The company chose this metaphor because, as Nicole Morris, CEO of 3B, says, "our studies have shown that women react very positively to the browsing effect because it's like a mall—and most women love malls." 3B doesn't limit its landscape to the local mall, however. When a user downloads the 3B browser, they start at an airport. From here they are given an option of cities to visit. After the user enters the Lifestyle city, for example, the experience is like walking through an open-air shopping plaza, complete with 3-dimensional buildings. This particular city is broken up into different districts that include music, home and garden, and wellness. As the user walks through a district, they are offered many sites related to that subject, which they can click through.
When it aggregates Web sites into the different cities, 3B allows users to go directly to sites, such as Amazon if they see a CD or DVD they want to purchase. "Retail is our number one focus right now," says Morris. "But a close second in the future will be travel." Sites are aggregated in two ways: relevance and importance from a design point of view. Not every subject is suited to the 3B experience, according to Morris, who says, for example, law is not a likely city-subject because it is textually based. "3B is a visual browser, and text-heavy pages will not work as well," says Morris.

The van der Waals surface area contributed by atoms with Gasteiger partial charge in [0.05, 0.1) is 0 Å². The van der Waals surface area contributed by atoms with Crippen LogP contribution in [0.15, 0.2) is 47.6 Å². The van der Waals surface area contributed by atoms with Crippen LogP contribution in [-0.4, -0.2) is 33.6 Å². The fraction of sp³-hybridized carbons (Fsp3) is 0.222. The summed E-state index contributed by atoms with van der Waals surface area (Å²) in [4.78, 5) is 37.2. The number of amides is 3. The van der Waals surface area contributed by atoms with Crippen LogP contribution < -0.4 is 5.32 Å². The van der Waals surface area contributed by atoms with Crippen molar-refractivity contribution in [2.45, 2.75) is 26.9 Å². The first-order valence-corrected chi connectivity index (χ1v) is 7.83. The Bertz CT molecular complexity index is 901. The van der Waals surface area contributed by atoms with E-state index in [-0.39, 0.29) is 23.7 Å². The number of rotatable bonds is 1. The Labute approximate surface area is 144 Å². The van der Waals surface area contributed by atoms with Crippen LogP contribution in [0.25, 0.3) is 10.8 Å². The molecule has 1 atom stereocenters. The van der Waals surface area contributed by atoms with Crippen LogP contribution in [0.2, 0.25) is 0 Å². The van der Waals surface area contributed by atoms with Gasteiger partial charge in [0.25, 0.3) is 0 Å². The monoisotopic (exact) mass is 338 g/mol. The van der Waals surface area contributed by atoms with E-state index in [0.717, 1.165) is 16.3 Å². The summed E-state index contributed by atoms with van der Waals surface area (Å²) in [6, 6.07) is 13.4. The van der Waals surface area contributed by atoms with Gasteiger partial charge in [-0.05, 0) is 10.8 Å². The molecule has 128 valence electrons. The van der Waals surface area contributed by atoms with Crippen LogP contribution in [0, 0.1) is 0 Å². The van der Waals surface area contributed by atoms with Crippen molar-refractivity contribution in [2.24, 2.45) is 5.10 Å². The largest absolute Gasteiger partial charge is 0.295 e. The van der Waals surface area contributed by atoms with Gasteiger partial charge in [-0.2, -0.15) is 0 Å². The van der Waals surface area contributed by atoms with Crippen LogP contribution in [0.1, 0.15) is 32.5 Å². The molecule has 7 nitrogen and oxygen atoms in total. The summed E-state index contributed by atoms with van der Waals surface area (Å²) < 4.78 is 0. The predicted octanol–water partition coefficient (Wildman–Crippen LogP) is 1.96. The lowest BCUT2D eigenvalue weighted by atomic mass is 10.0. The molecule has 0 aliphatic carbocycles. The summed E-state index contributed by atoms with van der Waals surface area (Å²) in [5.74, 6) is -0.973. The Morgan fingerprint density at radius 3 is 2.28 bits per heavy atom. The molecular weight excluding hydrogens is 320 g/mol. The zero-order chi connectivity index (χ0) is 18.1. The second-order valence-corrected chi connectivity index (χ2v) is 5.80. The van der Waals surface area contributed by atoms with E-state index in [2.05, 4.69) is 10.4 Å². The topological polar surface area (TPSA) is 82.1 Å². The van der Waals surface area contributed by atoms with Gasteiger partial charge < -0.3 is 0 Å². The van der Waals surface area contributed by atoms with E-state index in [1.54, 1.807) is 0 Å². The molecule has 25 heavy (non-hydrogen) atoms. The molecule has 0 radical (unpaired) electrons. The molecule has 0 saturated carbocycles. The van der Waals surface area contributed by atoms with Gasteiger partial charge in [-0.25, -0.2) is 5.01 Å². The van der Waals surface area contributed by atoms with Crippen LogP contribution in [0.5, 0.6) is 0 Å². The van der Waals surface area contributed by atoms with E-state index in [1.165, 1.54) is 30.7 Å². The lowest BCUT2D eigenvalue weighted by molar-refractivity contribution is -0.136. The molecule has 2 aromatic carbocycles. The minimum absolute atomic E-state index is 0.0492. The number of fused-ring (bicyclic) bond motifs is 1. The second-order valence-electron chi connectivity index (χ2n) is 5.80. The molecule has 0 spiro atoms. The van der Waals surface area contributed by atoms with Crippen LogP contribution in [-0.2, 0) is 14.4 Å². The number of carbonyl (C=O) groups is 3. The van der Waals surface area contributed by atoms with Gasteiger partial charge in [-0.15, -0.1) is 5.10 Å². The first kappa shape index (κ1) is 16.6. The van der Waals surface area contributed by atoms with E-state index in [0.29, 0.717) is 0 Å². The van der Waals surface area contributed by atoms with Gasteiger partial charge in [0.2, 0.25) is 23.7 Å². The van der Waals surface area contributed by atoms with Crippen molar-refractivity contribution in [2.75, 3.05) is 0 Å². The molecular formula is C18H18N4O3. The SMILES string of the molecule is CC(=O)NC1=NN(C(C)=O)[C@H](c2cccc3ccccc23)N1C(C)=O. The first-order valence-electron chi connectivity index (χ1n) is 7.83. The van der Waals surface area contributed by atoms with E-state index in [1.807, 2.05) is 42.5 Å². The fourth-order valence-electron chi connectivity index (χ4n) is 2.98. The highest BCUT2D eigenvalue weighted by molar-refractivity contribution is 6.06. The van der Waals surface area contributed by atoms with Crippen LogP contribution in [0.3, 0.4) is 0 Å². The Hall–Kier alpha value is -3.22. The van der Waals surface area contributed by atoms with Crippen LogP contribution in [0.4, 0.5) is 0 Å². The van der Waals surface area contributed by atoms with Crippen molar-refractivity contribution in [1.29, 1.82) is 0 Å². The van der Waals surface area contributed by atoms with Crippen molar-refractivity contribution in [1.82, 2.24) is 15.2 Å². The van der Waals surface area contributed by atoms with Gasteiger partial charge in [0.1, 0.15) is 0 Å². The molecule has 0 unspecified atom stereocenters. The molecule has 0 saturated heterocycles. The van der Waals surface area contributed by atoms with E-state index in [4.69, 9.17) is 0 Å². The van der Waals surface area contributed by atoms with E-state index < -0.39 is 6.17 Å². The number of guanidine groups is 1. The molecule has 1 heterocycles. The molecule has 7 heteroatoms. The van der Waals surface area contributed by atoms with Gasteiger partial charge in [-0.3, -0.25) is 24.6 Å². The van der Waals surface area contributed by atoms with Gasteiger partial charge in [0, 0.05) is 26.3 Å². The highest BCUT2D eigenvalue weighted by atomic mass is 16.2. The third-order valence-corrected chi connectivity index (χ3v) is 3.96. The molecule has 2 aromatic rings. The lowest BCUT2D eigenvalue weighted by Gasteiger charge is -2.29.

While the browser is currently free for download, Morris says that "in about three to four months we will begin the charging process," though the company has not yet finalized pricing. Presently, 3B has two primary means of revenue: the Virtual Property Model and Stores. The Virtual Property Model allows advertisers to rent a display window within a city for $10 a week. They can choose where they want their ad to be located—somewhere with high visibility or next to a competitor, for example. As far as advertising in stores, the retailer pays on a cost-per-click basis. 3B also allows users to create villages in which users can copy and paste a URL of whatever they like and create their own space. They are allotted between 60 and 90 windows for their village, two or three of which are designated for 3B's use.
A fee-based alternative to the village is the mini store, which is the same size as the village but offers functionality that enhances load time. Though pricing for the store is not yet set, the mini store is expected to cost between $5 and $10 per month. 3B is also in talks with software companies about revenue-sharing or licensing the browser for use on other sites. 3B believes the visual aspect of its browser enhances the site content experience by adding the fun and serendipity of window shopping to content consumption.